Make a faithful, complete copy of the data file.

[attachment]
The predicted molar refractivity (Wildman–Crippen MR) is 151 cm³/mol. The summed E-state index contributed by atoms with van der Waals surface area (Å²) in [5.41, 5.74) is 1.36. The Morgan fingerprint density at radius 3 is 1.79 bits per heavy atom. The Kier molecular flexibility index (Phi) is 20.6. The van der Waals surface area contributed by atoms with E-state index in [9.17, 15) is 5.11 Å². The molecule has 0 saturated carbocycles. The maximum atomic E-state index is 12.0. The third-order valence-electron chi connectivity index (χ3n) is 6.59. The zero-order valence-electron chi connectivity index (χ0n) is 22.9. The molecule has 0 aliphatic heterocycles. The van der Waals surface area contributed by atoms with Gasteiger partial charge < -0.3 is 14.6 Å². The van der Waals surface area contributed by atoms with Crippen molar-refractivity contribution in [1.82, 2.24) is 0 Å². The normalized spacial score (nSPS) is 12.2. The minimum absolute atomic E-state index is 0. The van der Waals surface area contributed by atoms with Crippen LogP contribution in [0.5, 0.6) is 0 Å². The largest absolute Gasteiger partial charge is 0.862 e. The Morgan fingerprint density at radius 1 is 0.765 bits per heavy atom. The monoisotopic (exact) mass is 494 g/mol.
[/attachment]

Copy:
The predicted molar refractivity (Wildman–Crippen MR) is 151 cm³/mol. The summed E-state index contributed by atoms with van der Waals surface area (Å²) in [5.41, 5.74) is 1.36. The Morgan fingerprint density at radius 3 is 1.79 bits per heavy atom. The Kier molecular flexibility index (Phi) is 20.6. The van der Waals surface area contributed by atoms with E-state index in [9.17, 15) is 5.11 Å². The molecule has 0 saturated carbocycles. The maximum atomic E-state index is 12.0. The third-order valence-electron chi connectivity index (χ3n) is 6.59. The zero-order valence-electron chi connectivity index (χ0n) is 22.9. The molecule has 0 aliphatic heterocycles. The van der Waals surface area contributed by atoms with Gasteiger partial charge < -0.3 is 14.6 Å². The van der Waals surface area contributed by atoms with Crippen molar-refractivity contribution in [1.82, 2.24) is 0 Å². The normalized spacial score (nSPS) is 12.2. The minimum absolute atomic E-state index is 0. The van der Waals surface area contributed by atoms with Crippen LogP contribution in [0.5, 0.6) is 0 Å². The largest absolute Gasteiger partial charge is 0.862 e. The Morgan fingerprint density at radius 1 is 0.765 bits per heavy atom. The monoisotopic (exact) mass is 494 g/mol.